As the World Turns
The growing group of elderly are people that also have rights. Students will try to imagine themselves as elderly, looking back on their lives.
Explorations and Discussions: How Old is Old?
Read the paragraph about the Gray Panthers in United States pages 632-633.
Average life span and live expectancy in the United States have grown dramatically in this century, from about 47 years in 1900 to 70-some years today. This advance is mostly due to improvements in sanitation, the discovery of antibiotics, and medical care. Now, as scientists make headway against chronic diseases like cancer and heart disease, some think it can be extended even further.
Have students make a timeline of their lives.
What income do people have when they retire? (Retirement funds and social security)
Today, a 70 year-old widowed woman collects about $350 to $500 a month from social security to live on. Discuss how far this amount of money might go. (Tithe, rent or taxes on property, electricity, water, telephone, car upkeep, food, clothes, medications, offerings, etc.)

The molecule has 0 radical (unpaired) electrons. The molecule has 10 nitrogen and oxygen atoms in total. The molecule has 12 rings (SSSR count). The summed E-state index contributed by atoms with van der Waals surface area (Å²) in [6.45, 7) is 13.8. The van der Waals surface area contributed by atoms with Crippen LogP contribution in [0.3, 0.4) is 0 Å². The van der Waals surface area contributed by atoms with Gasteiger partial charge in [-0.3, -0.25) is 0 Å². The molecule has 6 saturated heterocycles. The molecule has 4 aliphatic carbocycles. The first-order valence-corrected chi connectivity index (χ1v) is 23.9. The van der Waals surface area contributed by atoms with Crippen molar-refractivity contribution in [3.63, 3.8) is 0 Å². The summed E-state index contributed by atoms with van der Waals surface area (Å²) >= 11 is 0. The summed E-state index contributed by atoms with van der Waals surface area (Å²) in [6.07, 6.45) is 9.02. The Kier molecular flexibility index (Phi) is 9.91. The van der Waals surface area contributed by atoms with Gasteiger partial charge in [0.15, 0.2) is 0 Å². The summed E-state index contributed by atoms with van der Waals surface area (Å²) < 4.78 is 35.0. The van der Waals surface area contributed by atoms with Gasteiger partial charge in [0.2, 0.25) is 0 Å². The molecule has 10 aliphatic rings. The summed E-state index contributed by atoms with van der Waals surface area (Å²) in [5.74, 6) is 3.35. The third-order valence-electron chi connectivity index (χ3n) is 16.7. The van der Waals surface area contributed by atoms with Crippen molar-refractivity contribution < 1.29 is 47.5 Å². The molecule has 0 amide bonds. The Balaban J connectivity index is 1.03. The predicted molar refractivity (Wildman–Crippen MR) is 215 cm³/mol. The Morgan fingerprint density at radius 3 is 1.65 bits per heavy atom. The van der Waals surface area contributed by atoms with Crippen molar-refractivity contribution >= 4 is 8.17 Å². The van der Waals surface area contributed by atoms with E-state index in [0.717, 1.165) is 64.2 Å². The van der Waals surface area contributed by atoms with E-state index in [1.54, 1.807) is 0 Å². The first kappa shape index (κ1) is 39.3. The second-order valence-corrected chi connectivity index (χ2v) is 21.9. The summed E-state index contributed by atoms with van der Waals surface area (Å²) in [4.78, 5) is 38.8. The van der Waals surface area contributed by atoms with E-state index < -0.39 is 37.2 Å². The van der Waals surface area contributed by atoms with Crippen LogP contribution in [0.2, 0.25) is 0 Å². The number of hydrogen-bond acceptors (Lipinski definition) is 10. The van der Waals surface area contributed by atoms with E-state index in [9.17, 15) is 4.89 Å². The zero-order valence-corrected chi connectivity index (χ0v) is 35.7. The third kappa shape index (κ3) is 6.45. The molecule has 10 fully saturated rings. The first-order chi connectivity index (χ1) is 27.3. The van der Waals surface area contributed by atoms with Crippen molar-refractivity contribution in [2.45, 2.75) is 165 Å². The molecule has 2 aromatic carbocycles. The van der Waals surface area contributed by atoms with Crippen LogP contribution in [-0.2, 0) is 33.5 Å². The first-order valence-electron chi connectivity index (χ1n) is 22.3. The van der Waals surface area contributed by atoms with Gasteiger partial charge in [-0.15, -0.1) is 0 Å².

See United States page 626, second paragraph, to see what President Johnson started to help retired people with health care. (Help students to see how retirees would depend on Medicare.)
Can you imagine yourself as being 70 years old?
How would you want to be treated at the age of 70?
What does the Bible say about older people?
Solomon wrote the book of Ecclesiastes in his old age. Read his first eleven verses (Ecclesiastes 1:1 - 11).
Have students write on their timelines three things they think they might be able to do (or wish to do) to make the world a better place in their lifetimes.
(Optional: Have students write what they would wish to have written on their tombstones.)